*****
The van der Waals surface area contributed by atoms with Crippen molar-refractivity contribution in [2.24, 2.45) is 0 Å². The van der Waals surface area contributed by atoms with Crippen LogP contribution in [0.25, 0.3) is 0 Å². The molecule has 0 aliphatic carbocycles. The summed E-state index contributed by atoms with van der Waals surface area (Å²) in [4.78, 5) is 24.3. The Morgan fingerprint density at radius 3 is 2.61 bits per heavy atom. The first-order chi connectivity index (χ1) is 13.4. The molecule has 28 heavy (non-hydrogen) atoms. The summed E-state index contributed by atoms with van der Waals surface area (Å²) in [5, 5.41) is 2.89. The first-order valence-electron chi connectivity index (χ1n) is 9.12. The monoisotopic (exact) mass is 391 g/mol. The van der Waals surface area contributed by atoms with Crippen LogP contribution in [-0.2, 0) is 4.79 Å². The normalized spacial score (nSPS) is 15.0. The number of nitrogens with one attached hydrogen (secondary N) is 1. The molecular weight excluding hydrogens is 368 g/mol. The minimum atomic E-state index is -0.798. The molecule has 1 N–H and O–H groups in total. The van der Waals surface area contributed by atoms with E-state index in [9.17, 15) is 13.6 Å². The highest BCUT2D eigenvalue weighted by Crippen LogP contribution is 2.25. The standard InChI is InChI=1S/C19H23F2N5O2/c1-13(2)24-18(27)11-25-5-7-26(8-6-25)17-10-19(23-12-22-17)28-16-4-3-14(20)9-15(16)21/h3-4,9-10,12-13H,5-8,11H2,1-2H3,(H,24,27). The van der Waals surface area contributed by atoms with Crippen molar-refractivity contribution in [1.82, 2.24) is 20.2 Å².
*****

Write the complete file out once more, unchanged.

The van der Waals surface area contributed by atoms with Crippen molar-refractivity contribution in [2.24, 2.45) is 0 Å². The van der Waals surface area contributed by atoms with Crippen LogP contribution in [0.25, 0.3) is 0 Å². The molecule has 0 aliphatic carbocycles. The summed E-state index contributed by atoms with van der Waals surface area (Å²) in [4.78, 5) is 24.3. The Morgan fingerprint density at radius 3 is 2.61 bits per heavy atom. The first-order chi connectivity index (χ1) is 13.4. The molecule has 28 heavy (non-hydrogen) atoms. The summed E-state index contributed by atoms with van der Waals surface area (Å²) in [5, 5.41) is 2.89. The first-order valence-electron chi connectivity index (χ1n) is 9.12. The monoisotopic (exact) mass is 391 g/mol. The van der Waals surface area contributed by atoms with Crippen LogP contribution in [-0.2, 0) is 4.79 Å². The normalized spacial score (nSPS) is 15.0. The number of nitrogens with one attached hydrogen (secondary N) is 1. The molecular weight excluding hydrogens is 368 g/mol. The minimum atomic E-state index is -0.798. The molecule has 1 N–H and O–H groups in total. The van der Waals surface area contributed by atoms with E-state index in [9.17, 15) is 13.6 Å². The highest BCUT2D eigenvalue weighted by Crippen LogP contribution is 2.25. The standard InChI is InChI=1S/C19H23F2N5O2/c1-13(2)24-18(27)11-25-5-7-26(8-6-25)17-10-19(23-12-22-17)28-16-4-3-14(20)9-15(16)21/h3-4,9-10,12-13H,5-8,11H2,1-2H3,(H,24,27). The van der Waals surface area contributed by atoms with Crippen molar-refractivity contribution in [1.82, 2.24) is 20.2 Å².